Breaking News on Supplements, Health & Nutrition - Europe US edition | APAC edition

Read more breaking news



Asia continues to dominate soy milk consumption

1 commentBy Shane Starling , 20-Apr-2011
Last updated on 20-Apr-2011 at 13:58 GMT2011-04-20T13:58:51Z

Soy: Mixed signals in different markets

Soy: Mixed signals in different markets

Eight of the top 12 soy drink consuming countries are Asian with Hong Kong residents consuming the most at 17 litres per year each, according to TetraPak data.

Next were Singapore (almost 12l/day), Thailand (just over 10l/day), China (9.5l/day) and Malaysia (9l/day). The data were presented at a soy conference in Taiwan recently by Michael Loh, the business development director at supplier, London Agricultural Commodities.

The highest level of soy drink consumption among non-Asian nations were Australia, Canada and Spain all at about 3l/day.

US consumption, which market researcher Mintel has noted is falling for all soy foods and beverages, was lower at about 1.5l/day.

Commenting on the figures, European soy expert Ignace DeBryne, from Ignace Debruyne & Associates, noted that Spain had passed Belgium (just over 2l/day) to become the highest soy drink consumers in Europe.

“There is more competition from other milk substitutes such as almond, hemp and rice and so the soy market is changing,” he said. “In Spain for instance the healthy sell is more prominent than the straight milk substitute.”

“But everyone is dealing with the negative European Food Safety Authority (EFSA) opinion on soy potein and cholesterol last year – that is having an effect too.”

That opinion had prompted leading soy drink maker Alpro to add phytosterols to its drinks to benefit from the positive cholesterol-reducing claim opinion that the nutrient had won from EFSA.

Mintel’s US report suggests soy’s loss of superfood status has contributed to a 16% slide in sales between 2008 and 2010. Read more about on today.

Street soy

Loh’s presentation noted that while soy drink sales remained high in Asia, manufacturers there were faced with the challenge of converting street soy drink sales of raw product into end-product sales.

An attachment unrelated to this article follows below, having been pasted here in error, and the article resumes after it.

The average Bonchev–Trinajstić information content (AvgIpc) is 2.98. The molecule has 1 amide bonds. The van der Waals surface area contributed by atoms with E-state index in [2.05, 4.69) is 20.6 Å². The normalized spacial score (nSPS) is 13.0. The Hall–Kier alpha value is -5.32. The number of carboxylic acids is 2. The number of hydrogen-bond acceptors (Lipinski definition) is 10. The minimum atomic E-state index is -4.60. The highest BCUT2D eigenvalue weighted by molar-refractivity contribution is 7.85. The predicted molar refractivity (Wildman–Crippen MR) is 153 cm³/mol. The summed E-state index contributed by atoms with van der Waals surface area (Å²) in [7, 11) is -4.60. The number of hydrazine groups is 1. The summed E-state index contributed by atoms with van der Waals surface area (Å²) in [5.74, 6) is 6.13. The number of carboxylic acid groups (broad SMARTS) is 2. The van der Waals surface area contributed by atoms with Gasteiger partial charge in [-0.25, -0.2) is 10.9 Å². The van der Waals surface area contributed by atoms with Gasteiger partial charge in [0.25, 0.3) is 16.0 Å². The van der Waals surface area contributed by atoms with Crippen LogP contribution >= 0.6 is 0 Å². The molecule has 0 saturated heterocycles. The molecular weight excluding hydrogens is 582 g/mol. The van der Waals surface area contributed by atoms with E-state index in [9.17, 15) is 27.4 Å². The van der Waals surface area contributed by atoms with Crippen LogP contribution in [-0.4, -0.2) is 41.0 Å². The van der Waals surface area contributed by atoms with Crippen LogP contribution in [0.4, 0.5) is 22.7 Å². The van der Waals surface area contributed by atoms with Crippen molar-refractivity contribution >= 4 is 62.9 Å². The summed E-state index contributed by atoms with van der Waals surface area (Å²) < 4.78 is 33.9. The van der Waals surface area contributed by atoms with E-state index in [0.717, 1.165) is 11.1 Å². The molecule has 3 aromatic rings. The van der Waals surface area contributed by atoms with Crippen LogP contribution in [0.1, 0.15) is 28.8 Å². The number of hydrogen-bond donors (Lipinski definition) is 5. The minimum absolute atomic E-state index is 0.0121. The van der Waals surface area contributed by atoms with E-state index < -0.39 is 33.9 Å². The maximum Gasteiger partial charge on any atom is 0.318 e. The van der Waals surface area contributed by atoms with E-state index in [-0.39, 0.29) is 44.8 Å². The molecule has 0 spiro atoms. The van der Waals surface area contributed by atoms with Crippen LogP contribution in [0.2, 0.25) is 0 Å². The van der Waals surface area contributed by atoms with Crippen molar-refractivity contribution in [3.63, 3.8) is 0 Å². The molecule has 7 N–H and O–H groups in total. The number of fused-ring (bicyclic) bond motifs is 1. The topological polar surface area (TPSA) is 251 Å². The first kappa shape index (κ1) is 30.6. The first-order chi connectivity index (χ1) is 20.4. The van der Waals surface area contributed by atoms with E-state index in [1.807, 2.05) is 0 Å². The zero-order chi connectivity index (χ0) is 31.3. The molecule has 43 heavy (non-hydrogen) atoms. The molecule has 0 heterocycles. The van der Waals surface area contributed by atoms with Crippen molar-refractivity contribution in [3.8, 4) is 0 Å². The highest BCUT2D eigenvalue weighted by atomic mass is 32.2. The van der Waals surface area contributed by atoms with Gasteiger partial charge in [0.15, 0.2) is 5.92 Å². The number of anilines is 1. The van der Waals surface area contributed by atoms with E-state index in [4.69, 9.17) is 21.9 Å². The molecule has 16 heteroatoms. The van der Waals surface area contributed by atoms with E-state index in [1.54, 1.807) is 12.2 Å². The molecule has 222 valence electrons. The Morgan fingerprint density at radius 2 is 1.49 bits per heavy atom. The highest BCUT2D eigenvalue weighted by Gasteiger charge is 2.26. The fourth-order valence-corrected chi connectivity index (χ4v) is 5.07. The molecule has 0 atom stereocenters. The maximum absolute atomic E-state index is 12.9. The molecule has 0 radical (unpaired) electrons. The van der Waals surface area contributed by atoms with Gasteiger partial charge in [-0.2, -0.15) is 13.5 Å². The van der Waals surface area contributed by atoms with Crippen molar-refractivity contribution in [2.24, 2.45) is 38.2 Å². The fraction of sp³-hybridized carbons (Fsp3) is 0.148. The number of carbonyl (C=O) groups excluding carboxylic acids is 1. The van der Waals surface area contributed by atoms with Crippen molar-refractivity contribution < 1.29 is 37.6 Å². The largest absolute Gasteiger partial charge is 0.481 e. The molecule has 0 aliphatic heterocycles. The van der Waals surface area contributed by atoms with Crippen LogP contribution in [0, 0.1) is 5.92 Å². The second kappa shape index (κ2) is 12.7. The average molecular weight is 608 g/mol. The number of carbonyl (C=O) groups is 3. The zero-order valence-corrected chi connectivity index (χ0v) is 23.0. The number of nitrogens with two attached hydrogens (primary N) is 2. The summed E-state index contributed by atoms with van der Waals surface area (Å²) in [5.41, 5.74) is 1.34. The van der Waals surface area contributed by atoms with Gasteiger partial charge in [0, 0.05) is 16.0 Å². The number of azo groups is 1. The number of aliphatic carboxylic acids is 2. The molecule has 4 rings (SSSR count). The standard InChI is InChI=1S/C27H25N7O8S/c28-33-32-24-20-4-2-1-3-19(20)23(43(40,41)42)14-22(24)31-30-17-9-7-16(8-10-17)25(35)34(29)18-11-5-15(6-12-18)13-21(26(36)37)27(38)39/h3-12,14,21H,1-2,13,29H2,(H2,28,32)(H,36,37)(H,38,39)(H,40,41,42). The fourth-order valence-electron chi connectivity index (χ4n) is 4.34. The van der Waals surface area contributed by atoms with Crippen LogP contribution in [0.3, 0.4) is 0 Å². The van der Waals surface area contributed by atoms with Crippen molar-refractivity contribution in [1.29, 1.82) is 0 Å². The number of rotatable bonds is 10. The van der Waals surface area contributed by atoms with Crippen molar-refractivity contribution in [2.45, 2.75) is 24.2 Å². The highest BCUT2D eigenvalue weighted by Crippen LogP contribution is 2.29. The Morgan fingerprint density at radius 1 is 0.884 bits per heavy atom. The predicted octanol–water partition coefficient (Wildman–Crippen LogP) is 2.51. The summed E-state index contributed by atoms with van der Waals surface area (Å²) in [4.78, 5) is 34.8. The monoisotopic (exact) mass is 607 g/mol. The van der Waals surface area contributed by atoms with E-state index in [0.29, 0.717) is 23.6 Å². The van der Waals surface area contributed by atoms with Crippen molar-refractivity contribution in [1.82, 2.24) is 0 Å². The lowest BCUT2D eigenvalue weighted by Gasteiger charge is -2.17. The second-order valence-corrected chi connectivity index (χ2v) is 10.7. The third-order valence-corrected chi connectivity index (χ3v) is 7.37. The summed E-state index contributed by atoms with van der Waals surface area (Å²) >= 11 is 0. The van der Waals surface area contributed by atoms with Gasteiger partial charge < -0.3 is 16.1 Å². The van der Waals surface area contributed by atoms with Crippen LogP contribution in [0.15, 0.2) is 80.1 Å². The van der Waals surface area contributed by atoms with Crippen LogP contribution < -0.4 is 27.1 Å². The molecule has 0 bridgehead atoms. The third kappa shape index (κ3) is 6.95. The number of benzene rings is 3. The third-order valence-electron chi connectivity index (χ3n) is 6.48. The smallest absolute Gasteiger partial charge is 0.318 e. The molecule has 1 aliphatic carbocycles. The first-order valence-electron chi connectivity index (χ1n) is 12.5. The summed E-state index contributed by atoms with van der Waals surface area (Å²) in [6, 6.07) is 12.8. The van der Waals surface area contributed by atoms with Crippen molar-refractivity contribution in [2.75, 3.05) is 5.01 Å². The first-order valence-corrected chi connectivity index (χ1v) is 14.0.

“Soy drinks are sold in the streets and in packs and this is a typical consumption trends in each country in Southeast Asia,” he said.

“An emerging business opportunity lies in converting people from consuming ‘street soya’ to packed soy drinks. Hence it is important to know the size of each market segment.”

Examples included Vietnam where packed soy drink sales accounted for 30% of the market, Malaysia and Singapore where it was 40% and Thailand where it was 70%.

But TetraPak figures showed 13% growth in all these markets.

He noted the his company had seen a sharp decline in Japanese demand for high-isolflavone soy varieties after negative press linking the nutrient with negative health effects.

“We have a plant breeder who developed a soybean variety that is higher in isoflavone content by about 50% and now we do not have a market for it,” he said.

1 comment (Comments are now closed)

soy products

soy products could be detrimental to your health long term.

Report abuse

Posted by henry
21 April 2011 | 03h242011-04-21T03:24:58Z

Related products

Live Supplier Webinars

Polyphenols tipped to become the way to innovate in Sports Nutrition
Alpha & Omega in Sports Nutrition – Using Omega 3’s and A-GPC to improve performance and recovery.
KD Pharma
Orally bioavailable standardized botanical derivatives in sport nutrition: special focus on recovery in post-intense physical activities
Collagen in motion: move freely and keep your injuries in check
Leading manufacturer of gelatine and collagen peptides
Life’s too short for slow proteins. Whey proteins hydrolysates: Fast delivery for enhanced performance
Arla Foods Ingredients
What it Takes to Compete and Win in Today’s Sports Nutrition Market
Sports Nutrition Snapshot: Key regional drivers and delivery format innovations
William Reed Business Media
Gutsy performance: How can microbiome modulation help athletes and weekend warriors
William Reed Business Media
Pushing the boundaries: Where’s the line between ‘cutting edge nutrition’ and doping
William Reed Business Media

On demand Supplier Webinars

High-amylose maize starch may reduce the risk of type 2 diabetes: what does this qualified health claim mean?
Balancing Innovation and Risk in Sports Nutrition Ingredients
Explaining bio-hacking: is there a marketing opportunity for food companies?
William Reed Business Media
Personalized Nutrition – how an industry can take part in shaping the future of Nutrition
BASF Nutrition & Health
Find out Nutritional and ingredient lifecycle solutions and strategies!
Is the time rIpe for I-nutrition?
William Reed Business Media
The Advantage of Outsourcing Fermentation-based Manufacturing Processes
Evonik Health Care
All supplier webinars

Promotional Features